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  • Reading Religion in African American Narratives
  • Ethel Young-Minor (bio)
Hell Without Fires: Slavery, Christianity, and the Antebellum Slave Narrative. By Yolanda Pierce. Gainesville: UP of Florida, 2005. 151 pp. $59.95 cloth.
Faithful Vision: Treatments of the Sacred, Spiritual, and Supernatural in Twentieth-Century African American Fiction. By James W. Coleman. Baton Rouge: Louisiana State UP, 2006. 252 pp. $42.95 cloth.

The first decade of twenty-first century literary analysis introduces two arresting treatments of how religious discourse informs the African American narrative tradition: Hell Without Fires by Yolanda Pierce and Faithful Vision by James Coleman. Pierce’s work considers the spiritual narratives of five African Americans: George White (1810), John Jea (circa 1811), Solomon Bayley (1825), Zilpha Elaw (1845), and David Smith (1822). The book’s central premise is that antebellum African American writers understand hell as two distinct concepts; the spiritual hell of biblical narratives and the earthly hell blacks of this milieu experienced through “daily physical and psychological suffering.” Pierce argues that as antebellum writers became conscious of both realms of hell, and subsequently located ways to deflate the power of earthly hell, they became both God-possessed and self-possessed. They were then equipped to enact communal change.

Each chapter provides interesting history and information about these often overlooked, yet important writers. Pierce’s chief contributions to [End Page 155] the scholarship of antebellum literature, however, are found in her novel critiques of George White and Solomon Bayley. While many critics have customarily dismissed White’s connection to the black community because of his membership in a majority-white denomination, Pierce dismantles this notion. She calls attention to autobiographical information and radical movements in White’s sermons that display a desire to speak back to white authority and to create a self-possessed “black” identity in a world that sought to deny him that right. The chapter centered on Solomon Bayley, like other portions of Pierce’s work, often becomes heavy-handed in its offering of summary; however, she eventually uses this summary to undergird her argument that Bayley offers a revolutionary and bold stance against American racism. She emboldens his stance by suggesting, “Bayley voices in his narrative what [Phillis] Wheatley is unwilling or unable to address in her poetry; the fact that the Negro in America could and would never be entirely free.” In précis, Pierce’s exploration of rarely treated narratives adds an integral layer to scholarly dialogues about intersections of race and religion in black narratives. The book’s proposition that the Christian concept of hell did more than terrorize enslaved blacks opens important new pathways for examining Christianity as a positive wellspring in the construction of early black American identity.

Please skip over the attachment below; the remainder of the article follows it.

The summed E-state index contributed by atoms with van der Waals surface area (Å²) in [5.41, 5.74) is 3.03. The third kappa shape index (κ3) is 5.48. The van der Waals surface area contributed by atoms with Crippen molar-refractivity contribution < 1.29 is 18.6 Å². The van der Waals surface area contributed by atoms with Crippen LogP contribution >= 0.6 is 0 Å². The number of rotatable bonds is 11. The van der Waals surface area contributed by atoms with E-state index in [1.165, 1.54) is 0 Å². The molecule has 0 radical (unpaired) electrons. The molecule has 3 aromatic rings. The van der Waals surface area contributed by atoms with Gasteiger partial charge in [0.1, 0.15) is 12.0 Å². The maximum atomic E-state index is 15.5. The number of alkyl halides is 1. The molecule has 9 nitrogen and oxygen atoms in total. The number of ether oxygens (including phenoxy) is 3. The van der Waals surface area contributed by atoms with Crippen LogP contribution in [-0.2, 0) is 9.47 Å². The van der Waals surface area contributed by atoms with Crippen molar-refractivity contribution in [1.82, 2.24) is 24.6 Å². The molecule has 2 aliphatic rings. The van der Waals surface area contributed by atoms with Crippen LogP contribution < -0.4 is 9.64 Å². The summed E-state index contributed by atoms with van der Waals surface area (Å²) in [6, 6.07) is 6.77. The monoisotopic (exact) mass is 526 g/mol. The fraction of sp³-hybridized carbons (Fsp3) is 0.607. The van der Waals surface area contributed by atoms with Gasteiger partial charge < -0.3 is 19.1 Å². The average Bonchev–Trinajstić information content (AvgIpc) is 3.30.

James Coleman’s Faithful Vision is a masterful consideration of how African American faith systems influence the writings of African Americans. Coleman defines African American “Faithful Vision” as a complex network of supernatural beliefs that has real implications in the everyday lives of African Americans. In Coleman’s designations, Faithful Vision contains diverse spiritual and intellectual traditions. Even as the Judeo- Christian Bible rests in the center of the tradition, Coleman believes that interpretations of the Bible can be influenced by myriad traditions, among them naturalism, postmodernism, womanism, and hoodoo/voodoo (Coleman uses the terms with a slash so my usage here reflects his own). Coleman puts forward Faithful Vision as a critical component of black cultural efforts to place their daily struggles in historical context; as such, it informs a cultural ethos that suggests that no matter how arduous things appear in the immediate reality, black Americans should remember that God “didn’t bring us this far to leave us.”

Coleman successfully intermingles brief personal narrations of Faithful Vision with intense critiques of how African American writers approach Faithful Vision through literary treatments in the latter half of the twentieth century. The first two chapters brilliantly construct [End Page 156] Coleman’s frame of Faithful Vision as a lens that grows out of the cultural tradition that writers themselves have established. He then expertly treats an imposing list of writers from the African American literary tradition, including Richard Wright, James Baldwin, Ralph Ellison, Margaret Walker, Ellease Southerland...


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pp. 155-157
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